From 1965 to 1969, the Beatles were the animated stars of their very own Saturday morning cartoon series, which aired on ABC. Well, not exactly the Beatles themselves, as the Fab Four had no involvement in the production, other than having their songs shoehorned into each episode. Had they laid down a heavier hand, perhaps we would have been spared the post-Pepper-era anachronism of the ink-on-celluloid clean-shaven, bowl-tonsured quartet clad in the collarless suits that never made it out of 1963. Or the zany cookie-cutter plots involving slapstick misadventures in exotic locales, such as enlisting in the French Foreign Legion. Or the crummy voice work, in which John sounds more like David Niven than any Liverpudlian. But actually, when we were kids these Moptops for moppets were the public image of the Beatles to us, dated as they may have been by 1968.
But this blog post is about truly fake Beatles, not true but faked Beatles, and that's where an entity cheekily known as the Beagles enter the picture. They were the stars of their very own Saturday morning cartoon series, which debuted in 1966, created by Total Television, whose most successful programs were Underdog and Tennessee Tuxedo. (You may be able to suss by its name that this was an animation studio set up expressly to sell General Mills cereals by the bushel to impressionable tykes.) Each week, music-loving little nippers would gather around the set to follow the comic misadventures of the titular singing and playing pair of canines, one tall and the other short and bespectacled — their names were, no, not Peter and Gordon but Stringer and Tubby. Managed by a scheme-a-minute terrier named Scotty, this literal Mutt-and-Jeff duo would find themselves all bollixed up in zany cookie-cutter plots involving slapstick misadventures in exotic locales, such as enlisting in the French Foreign Legion. Then they would do an original song related to the plot. The Beagles didn't have the staying power of the concurrently running almost namesake series, lasting one year on CBS with a repeat on ABC in the 1967-68 season.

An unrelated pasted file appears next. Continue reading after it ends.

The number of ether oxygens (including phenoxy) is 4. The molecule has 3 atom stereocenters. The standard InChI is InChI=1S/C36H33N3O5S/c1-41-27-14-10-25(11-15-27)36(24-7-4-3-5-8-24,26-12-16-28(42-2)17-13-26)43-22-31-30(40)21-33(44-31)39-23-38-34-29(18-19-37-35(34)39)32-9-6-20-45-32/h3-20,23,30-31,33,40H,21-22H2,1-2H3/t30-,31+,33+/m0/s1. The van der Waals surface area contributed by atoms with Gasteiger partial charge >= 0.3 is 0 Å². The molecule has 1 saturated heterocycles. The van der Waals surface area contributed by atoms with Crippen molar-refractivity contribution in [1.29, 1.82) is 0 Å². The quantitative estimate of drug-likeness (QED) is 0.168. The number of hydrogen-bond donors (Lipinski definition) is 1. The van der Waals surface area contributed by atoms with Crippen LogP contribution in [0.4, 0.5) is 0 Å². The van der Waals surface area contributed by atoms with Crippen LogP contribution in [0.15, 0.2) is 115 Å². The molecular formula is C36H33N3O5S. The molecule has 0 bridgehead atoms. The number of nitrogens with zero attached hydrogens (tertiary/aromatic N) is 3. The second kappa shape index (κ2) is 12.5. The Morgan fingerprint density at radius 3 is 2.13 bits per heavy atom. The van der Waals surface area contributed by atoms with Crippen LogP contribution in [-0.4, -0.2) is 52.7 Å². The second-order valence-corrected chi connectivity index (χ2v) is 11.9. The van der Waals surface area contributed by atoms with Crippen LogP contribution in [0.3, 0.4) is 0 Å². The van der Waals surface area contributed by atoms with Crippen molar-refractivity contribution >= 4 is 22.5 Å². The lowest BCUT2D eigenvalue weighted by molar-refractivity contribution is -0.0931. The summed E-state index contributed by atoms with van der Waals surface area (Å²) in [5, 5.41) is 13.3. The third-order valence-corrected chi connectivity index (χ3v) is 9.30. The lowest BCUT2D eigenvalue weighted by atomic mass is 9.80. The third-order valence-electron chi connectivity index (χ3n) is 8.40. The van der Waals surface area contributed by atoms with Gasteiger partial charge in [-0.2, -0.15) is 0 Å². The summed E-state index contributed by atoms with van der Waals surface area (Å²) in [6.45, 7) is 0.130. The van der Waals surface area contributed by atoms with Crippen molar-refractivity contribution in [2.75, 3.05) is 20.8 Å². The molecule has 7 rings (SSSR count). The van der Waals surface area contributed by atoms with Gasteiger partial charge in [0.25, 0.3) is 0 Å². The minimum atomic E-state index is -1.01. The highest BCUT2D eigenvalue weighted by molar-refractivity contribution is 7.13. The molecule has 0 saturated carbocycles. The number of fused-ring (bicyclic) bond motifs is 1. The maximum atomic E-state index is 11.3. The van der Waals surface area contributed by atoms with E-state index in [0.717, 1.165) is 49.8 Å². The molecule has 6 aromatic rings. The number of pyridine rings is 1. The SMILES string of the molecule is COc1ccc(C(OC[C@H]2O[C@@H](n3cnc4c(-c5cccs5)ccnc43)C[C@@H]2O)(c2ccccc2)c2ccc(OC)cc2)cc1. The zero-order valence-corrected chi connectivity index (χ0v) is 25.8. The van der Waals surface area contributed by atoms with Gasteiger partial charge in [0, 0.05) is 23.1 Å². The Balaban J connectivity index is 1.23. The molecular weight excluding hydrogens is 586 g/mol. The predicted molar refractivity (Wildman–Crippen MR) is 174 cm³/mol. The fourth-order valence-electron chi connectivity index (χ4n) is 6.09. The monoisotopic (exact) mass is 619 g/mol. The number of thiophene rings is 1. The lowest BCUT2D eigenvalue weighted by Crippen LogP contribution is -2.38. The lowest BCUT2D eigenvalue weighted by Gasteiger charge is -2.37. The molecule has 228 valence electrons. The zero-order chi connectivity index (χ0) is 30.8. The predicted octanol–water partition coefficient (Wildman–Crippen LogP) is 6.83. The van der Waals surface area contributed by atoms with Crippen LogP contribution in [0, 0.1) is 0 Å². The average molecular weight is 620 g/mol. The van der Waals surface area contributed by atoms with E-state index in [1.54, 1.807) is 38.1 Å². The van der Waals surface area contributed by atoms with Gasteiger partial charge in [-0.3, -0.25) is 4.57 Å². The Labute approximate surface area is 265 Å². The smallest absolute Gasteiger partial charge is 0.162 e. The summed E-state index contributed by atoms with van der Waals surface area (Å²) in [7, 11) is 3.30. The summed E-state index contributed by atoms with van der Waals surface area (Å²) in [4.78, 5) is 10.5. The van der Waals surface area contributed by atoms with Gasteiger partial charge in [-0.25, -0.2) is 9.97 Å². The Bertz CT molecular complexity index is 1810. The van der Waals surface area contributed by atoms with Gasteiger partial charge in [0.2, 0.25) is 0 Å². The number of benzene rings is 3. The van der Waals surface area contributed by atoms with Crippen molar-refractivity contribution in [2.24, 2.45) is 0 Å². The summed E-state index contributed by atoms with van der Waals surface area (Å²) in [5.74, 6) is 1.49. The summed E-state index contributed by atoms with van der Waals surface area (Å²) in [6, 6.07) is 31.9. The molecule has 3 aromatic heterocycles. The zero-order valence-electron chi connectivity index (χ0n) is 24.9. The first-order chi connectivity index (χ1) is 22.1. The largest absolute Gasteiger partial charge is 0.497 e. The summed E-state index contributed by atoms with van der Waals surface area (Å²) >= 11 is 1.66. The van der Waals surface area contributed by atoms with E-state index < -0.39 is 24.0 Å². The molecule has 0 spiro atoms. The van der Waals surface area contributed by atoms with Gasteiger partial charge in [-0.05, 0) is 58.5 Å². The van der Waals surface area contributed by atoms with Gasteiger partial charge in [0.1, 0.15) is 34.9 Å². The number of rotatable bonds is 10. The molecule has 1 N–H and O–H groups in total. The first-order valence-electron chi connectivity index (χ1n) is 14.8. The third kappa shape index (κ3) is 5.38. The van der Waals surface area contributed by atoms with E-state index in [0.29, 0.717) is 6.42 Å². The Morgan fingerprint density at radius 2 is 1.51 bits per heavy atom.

Today, due to an odd circumstance (evidently someone who worked on the series died with the masters in his possession, and his wife discarded them), it's consider a lost show, with almost no episodes currently in existence. (The precious few moments that have survived can be viewed on YouTube here and here.) Fortunately for posterity, around 1967 Columbia Records released the Here Come the Beagles soundtrack album on its Harmony subsidiary, compiling the songs featured in the series — and it's a pretty decent set. Produced with the involvement of soundtrack composer Charles Fox (Barbarella, Love American Style, Happy Days), the anonymous studio singers and players standing in for the Doggy Duo laid down the Beatles-style rockers and ballads with panache, while also showing strong leanings toward garage rock and what would soon be termed bubblegum pop on other tunes.
Most important, without the Beagles, "Sharing Wishes," the greatest love song about dishwashing ever recorded, would not exist (see below).
Meet the Beagles! (All songs MP3)
Looking for the Beagles (not only the Monkees had a theme song, y'know)
Thanks to the Man in the Moon (a tenderly harmonized ballad in the Peter & Gordon — or is it Chad & Jeremy — mold)
Sharing Wishes (the best cartoon song this side of "Sugar Sugar"?)
Indian Love Dance (if only we could see the episode this song accompanied)